Over 7mn people in the UK risk being excluded from accessing affordable financial services because of flaws in credit scoring and are forced to rely instead on expensive options such as subprime lenders.
Sources of data beyond bank statements and utility bills could offer a more complete view of the finances of those facing “financial exclusion”, according to a report by LexisNexis Risk Solutions, which designs software to help banks spot suspicious transactions.
“It is increasingly clear that credit scoring methods relying on generic credit history trends are becoming ineffective in the face of an increasingly dynamic UK population in which people’s lives are nuanced and complex,” said Steve Elliott, managing director at LexisNexis.
LexisNexis estimates that one in seven adults in the UK is at risk of being financially excluded, including 5.8mn who have no record of an open or closed current account and 1.7mn without any financial or credit service activity in the past 24 months.
While the national average of 13.2 per cent of the population applies fairly consistent across most of the UK, it is as high as 22.8 per cent in Northern Ireland.
People aged from 55 to 75 years old are most likely to experience financial exclusion, particularly due to a lack of a current bank account and a greater reliance on cash. This week, the Post Office announced an extension of a framework with major banks to allow customers to use branches for cash until the end of 2025.
By contrast, millennials with limited access to safer, mainstream funding are racking up subprime credit debts even as the industry continues to face pressure from regulators. Some 37 per cent of short-term loan applications were made by 26-to-35 year olds.
But the costs go beyond borrowing, said Elliott. “Right across consumer activity you can find people driven to higher-cost solutions as a consequence of being unable to access cheaper ones,” he said. “You might not get a smart meter in your house, for example, so you might need to get a more expensive ‘pay as you go’ option.”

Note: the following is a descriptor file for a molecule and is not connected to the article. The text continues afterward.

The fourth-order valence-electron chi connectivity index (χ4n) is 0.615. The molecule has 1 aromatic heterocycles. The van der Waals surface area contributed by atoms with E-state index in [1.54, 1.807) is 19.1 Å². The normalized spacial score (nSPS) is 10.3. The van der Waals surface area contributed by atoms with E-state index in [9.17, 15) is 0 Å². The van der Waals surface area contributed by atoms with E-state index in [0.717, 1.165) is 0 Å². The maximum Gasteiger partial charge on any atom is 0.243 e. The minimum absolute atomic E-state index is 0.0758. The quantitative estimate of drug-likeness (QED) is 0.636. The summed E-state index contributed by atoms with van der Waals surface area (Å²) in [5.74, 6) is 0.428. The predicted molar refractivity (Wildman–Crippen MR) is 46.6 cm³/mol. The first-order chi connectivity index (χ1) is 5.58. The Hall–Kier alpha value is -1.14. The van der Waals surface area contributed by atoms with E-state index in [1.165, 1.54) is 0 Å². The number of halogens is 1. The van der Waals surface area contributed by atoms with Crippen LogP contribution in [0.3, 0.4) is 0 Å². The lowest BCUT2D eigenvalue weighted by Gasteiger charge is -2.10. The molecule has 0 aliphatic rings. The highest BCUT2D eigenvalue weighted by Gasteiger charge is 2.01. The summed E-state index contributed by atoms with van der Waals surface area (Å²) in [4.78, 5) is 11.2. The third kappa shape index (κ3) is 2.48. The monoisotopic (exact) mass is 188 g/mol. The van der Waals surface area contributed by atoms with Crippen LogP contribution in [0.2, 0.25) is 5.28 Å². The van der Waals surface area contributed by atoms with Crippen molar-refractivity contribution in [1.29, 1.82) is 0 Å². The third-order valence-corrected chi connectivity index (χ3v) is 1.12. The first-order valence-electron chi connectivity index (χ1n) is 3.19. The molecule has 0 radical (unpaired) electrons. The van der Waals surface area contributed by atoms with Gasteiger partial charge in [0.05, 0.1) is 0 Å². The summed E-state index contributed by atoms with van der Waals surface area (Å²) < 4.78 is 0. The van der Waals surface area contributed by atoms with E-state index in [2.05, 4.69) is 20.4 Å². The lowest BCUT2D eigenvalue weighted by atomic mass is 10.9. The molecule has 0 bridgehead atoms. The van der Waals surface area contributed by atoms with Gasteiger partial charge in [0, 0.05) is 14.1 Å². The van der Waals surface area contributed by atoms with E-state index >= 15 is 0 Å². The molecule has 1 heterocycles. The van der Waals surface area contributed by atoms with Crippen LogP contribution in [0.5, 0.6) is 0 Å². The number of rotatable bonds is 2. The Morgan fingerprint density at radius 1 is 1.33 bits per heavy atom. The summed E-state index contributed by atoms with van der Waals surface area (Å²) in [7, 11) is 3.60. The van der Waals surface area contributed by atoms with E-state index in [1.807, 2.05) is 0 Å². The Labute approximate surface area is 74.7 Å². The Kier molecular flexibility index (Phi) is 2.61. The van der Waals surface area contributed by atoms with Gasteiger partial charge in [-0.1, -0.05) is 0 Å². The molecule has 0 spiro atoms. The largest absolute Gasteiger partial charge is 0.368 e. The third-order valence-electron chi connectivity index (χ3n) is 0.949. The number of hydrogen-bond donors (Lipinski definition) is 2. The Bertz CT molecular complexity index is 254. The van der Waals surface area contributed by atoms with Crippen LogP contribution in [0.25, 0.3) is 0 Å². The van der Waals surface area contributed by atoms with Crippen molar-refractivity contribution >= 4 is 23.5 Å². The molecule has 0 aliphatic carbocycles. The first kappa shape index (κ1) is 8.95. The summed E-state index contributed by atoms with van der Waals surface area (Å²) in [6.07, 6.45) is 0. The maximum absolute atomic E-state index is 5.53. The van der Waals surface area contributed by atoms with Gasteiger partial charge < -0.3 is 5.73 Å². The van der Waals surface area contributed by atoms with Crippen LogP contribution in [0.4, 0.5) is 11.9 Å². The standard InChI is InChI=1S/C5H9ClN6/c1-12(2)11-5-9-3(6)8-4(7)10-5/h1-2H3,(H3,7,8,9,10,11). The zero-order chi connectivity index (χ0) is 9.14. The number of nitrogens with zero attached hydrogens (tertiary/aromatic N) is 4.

Energy prices have become a particularly acute problem this year, with the UK’s energy regulator Ofgem announcing a rise in its cap on February 7 after a 12 per cent rise in October.
But gas and electricity are not the only rising costs for consumers. UK prices rose at their highest rate in 30 years in December, with consumer price inflation hitting 5.4 per cent, significantly ahead of increases in earnings.
LexisNexis said it was able to offer a risk score for more than 5mn of the financially excluded by going beyond traditional metrics such as bank statements.
Alternative data sources could include phone contracts, rental payments and payment histories on buy-now-pay-later apps (although these apps face separate criticism over the level of credit checks which they impose).
Efforts to build out alternatives to traditional risk scoring are not limited to those facing financial exclusion. “Traditional credit data is based on a narrow view of someone’s financial situation — using information like previous borrowing behaviour and address history — which can be up to 60 days out of date,” said Freddy Kelly, chief executive and founder of Credit Kudos, which provides technology for rental apps.
“Alternative data sources, such as Open Banking, provide a far more holistic, up-to-date view of a person’s overall financial health using transaction data,” he added.
Nevertheless, privacy concerns can limit data collection. Such concerns have grown during the pandemic amid worries of how personal and public information aggregated by private companies could be used, for example, for targeted advertising, or end up penalising those it is meant to help.
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